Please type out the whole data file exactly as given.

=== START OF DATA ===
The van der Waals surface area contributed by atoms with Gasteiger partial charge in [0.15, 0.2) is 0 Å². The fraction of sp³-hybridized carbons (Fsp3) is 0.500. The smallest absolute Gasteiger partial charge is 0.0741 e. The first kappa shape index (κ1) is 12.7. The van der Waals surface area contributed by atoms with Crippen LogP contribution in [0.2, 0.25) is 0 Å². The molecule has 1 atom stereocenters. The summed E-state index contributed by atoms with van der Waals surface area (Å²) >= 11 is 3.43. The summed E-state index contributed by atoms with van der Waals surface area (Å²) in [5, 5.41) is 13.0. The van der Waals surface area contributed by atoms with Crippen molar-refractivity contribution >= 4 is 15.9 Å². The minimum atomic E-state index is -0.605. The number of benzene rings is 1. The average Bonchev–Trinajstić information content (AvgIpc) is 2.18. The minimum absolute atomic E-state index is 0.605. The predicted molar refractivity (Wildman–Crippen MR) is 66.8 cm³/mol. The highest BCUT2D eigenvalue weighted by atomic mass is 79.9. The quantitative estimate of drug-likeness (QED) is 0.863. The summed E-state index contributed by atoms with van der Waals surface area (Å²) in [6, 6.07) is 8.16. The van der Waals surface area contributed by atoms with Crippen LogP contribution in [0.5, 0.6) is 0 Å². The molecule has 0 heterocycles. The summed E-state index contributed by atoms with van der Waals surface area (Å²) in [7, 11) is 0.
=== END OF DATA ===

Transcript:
The van der Waals surface area contributed by atoms with Gasteiger partial charge in [0.15, 0.2) is 0 Å². The fraction of sp³-hybridized carbons (Fsp3) is 0.500. The smallest absolute Gasteiger partial charge is 0.0741 e. The first kappa shape index (κ1) is 12.7. The van der Waals surface area contributed by atoms with Crippen LogP contribution in [0.2, 0.25) is 0 Å². The molecule has 1 atom stereocenters. The summed E-state index contributed by atoms with van der Waals surface area (Å²) >= 11 is 3.43. The summed E-state index contributed by atoms with van der Waals surface area (Å²) in [5, 5.41) is 13.0. The van der Waals surface area contributed by atoms with Crippen molar-refractivity contribution >= 4 is 15.9 Å². The minimum atomic E-state index is -0.605. The number of benzene rings is 1. The average Bonchev–Trinajstić information content (AvgIpc) is 2.18. The minimum absolute atomic E-state index is 0.605. The predicted molar refractivity (Wildman–Crippen MR) is 66.8 cm³/mol. The highest BCUT2D eigenvalue weighted by atomic mass is 79.9. The quantitative estimate of drug-likeness (QED) is 0.863. The summed E-state index contributed by atoms with van der Waals surface area (Å²) in [6, 6.07) is 8.16. The van der Waals surface area contributed by atoms with Crippen LogP contribution in [0.5, 0.6) is 0 Å². The molecule has 0 heterocycles. The summed E-state index contributed by atoms with van der Waals surface area (Å²) in [7, 11) is 0.